Amelia by Henry Fielding - HTML preview
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Continuation Of Mrs. Bennet's Story
"I think, madam," said Mrs. Bennet, "I told you my father promised me to enquire farther into the affair, but he had hardly time to keep his word; for we separated pretty late in the evening and early the next morning he was married to the widow.
"But, though he gave no credit to my information, I had sufficient reason to think he did not forget it, by the resentment which he soon discovered to both the persons whom I had named as my informers.
"Nor was it long before I had good cause to believe that my father's new wife was perfectly well acquainted with the good opinion I had of her, not only from her usage of me, but from certain hints which she threw forth with an air of triumph. One day, particularly, I remember she said to my father, upon his mentioning his age, 'O, my dear! I hope you have many years yet to live! unless, indeed, I should be so cruel as to break your heart' She spoke these words looking me full in the face, and accompanied them with a sneer in which the highest malice was visible, under a thin covering of affected pleasantry.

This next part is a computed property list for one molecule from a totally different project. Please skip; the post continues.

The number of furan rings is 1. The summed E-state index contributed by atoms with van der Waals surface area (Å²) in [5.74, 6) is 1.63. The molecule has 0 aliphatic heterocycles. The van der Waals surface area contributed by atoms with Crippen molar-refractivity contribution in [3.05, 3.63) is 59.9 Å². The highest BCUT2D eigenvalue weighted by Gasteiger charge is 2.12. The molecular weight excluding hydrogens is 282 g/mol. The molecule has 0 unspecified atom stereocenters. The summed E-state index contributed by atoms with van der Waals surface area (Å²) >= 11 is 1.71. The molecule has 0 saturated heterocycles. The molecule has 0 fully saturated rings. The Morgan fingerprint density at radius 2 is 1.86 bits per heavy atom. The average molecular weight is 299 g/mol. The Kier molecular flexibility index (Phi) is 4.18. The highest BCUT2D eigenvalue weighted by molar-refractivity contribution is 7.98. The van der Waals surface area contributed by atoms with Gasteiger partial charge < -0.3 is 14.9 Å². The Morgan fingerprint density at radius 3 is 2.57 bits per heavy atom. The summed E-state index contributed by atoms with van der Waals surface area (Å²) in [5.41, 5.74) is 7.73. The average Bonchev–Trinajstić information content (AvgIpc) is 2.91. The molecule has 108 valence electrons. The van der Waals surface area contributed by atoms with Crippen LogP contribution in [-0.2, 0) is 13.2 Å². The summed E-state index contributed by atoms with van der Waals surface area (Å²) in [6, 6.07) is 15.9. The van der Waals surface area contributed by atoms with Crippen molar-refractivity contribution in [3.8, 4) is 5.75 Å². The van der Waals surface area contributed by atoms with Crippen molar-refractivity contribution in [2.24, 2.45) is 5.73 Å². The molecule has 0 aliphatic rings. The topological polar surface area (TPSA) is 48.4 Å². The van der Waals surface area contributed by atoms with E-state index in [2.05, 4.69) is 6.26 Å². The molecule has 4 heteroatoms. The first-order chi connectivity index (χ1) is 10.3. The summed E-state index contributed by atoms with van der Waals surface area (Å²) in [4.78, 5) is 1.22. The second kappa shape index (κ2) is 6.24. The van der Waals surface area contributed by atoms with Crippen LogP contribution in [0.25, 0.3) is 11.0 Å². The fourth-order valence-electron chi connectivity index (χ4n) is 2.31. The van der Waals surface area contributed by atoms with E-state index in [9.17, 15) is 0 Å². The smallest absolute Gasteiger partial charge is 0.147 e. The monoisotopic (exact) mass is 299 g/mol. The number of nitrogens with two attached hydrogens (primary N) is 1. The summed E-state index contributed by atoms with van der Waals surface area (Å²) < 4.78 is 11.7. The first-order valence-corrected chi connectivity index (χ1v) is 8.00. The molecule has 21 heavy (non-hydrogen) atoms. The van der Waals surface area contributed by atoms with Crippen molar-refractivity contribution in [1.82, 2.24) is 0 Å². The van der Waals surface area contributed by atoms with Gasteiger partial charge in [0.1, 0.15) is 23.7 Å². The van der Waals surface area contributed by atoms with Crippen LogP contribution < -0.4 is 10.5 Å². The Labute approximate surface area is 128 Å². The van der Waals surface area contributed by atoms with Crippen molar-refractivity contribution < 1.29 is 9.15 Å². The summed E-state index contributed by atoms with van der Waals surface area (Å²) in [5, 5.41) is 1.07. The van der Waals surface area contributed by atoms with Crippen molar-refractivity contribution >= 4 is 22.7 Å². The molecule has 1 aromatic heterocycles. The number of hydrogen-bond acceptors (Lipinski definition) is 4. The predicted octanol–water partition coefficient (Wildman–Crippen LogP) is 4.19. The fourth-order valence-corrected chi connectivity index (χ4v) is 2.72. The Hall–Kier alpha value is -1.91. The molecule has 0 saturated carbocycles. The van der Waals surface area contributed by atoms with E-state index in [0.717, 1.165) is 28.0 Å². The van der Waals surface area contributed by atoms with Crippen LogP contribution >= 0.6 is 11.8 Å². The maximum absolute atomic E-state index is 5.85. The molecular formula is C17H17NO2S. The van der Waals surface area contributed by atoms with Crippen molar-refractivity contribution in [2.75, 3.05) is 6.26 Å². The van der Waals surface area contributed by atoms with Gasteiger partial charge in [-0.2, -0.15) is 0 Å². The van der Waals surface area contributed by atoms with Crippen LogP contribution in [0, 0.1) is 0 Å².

"I will not entertain you, madam, with anything so common as the cruel usage of a step-mother; nor of what affected me much more, the unkind behaviour of a father under such an influence. It shall suffice only to tell you that I had the mortification to perceive the gradual and daily decrease of my father's affection. His smiles were converted into frowns; the tender appellations of child and dear were exchanged for plain Molly, that girl, that creature, and sometimes much harder names. I was at first turned all at once into a cypher, and at last seemed to be considered as a nuisance in the family.